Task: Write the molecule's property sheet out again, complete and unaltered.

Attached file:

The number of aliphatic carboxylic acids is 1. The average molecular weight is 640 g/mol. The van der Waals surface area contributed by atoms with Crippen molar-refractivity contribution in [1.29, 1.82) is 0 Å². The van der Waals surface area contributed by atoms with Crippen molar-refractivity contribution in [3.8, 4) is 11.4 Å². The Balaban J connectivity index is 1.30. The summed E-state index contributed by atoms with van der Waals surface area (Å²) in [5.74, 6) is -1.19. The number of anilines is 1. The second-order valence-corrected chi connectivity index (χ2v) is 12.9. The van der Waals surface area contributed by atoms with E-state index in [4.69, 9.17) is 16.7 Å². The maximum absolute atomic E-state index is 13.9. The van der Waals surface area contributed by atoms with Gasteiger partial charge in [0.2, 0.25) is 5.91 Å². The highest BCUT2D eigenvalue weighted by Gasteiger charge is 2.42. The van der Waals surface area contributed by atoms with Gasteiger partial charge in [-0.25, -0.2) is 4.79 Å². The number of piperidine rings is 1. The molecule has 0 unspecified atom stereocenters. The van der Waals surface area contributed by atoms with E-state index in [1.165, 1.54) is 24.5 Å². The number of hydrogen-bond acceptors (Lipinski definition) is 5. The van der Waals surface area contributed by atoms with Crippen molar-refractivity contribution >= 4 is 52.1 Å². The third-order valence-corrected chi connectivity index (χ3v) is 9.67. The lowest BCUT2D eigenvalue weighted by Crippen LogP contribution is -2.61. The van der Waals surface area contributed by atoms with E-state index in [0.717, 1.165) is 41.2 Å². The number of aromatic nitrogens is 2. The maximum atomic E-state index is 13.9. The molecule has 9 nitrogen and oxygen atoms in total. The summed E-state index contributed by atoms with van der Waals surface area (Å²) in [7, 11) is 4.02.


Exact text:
The number of aliphatic carboxylic acids is 1. The average molecular weight is 640 g/mol. The van der Waals surface area contributed by atoms with Crippen molar-refractivity contribution in [1.29, 1.82) is 0 Å². The van der Waals surface area contributed by atoms with Crippen molar-refractivity contribution in [3.8, 4) is 11.4 Å². The Balaban J connectivity index is 1.30. The summed E-state index contributed by atoms with van der Waals surface area (Å²) in [5.74, 6) is -1.19. The number of anilines is 1. The second-order valence-corrected chi connectivity index (χ2v) is 12.9. The van der Waals surface area contributed by atoms with E-state index in [4.69, 9.17) is 16.7 Å². The maximum absolute atomic E-state index is 13.9. The van der Waals surface area contributed by atoms with Gasteiger partial charge in [0.2, 0.25) is 5.91 Å². The highest BCUT2D eigenvalue weighted by Gasteiger charge is 2.42. The van der Waals surface area contributed by atoms with Gasteiger partial charge in [-0.25, -0.2) is 4.79 Å². The number of piperidine rings is 1. The molecule has 0 unspecified atom stereocenters. The van der Waals surface area contributed by atoms with E-state index in [1.165, 1.54) is 24.5 Å². The number of hydrogen-bond acceptors (Lipinski definition) is 5. The van der Waals surface area contributed by atoms with Crippen molar-refractivity contribution >= 4 is 52.1 Å². The third-order valence-corrected chi connectivity index (χ3v) is 9.67. The lowest BCUT2D eigenvalue weighted by Crippen LogP contribution is -2.61. The van der Waals surface area contributed by atoms with E-state index in [0.717, 1.165) is 41.2 Å². The number of aromatic nitrogens is 2. The maximum atomic E-state index is 13.9. The molecule has 9 nitrogen and oxygen atoms in total. The summed E-state index contributed by atoms with van der Waals surface area (Å²) in [7, 11) is 4.02.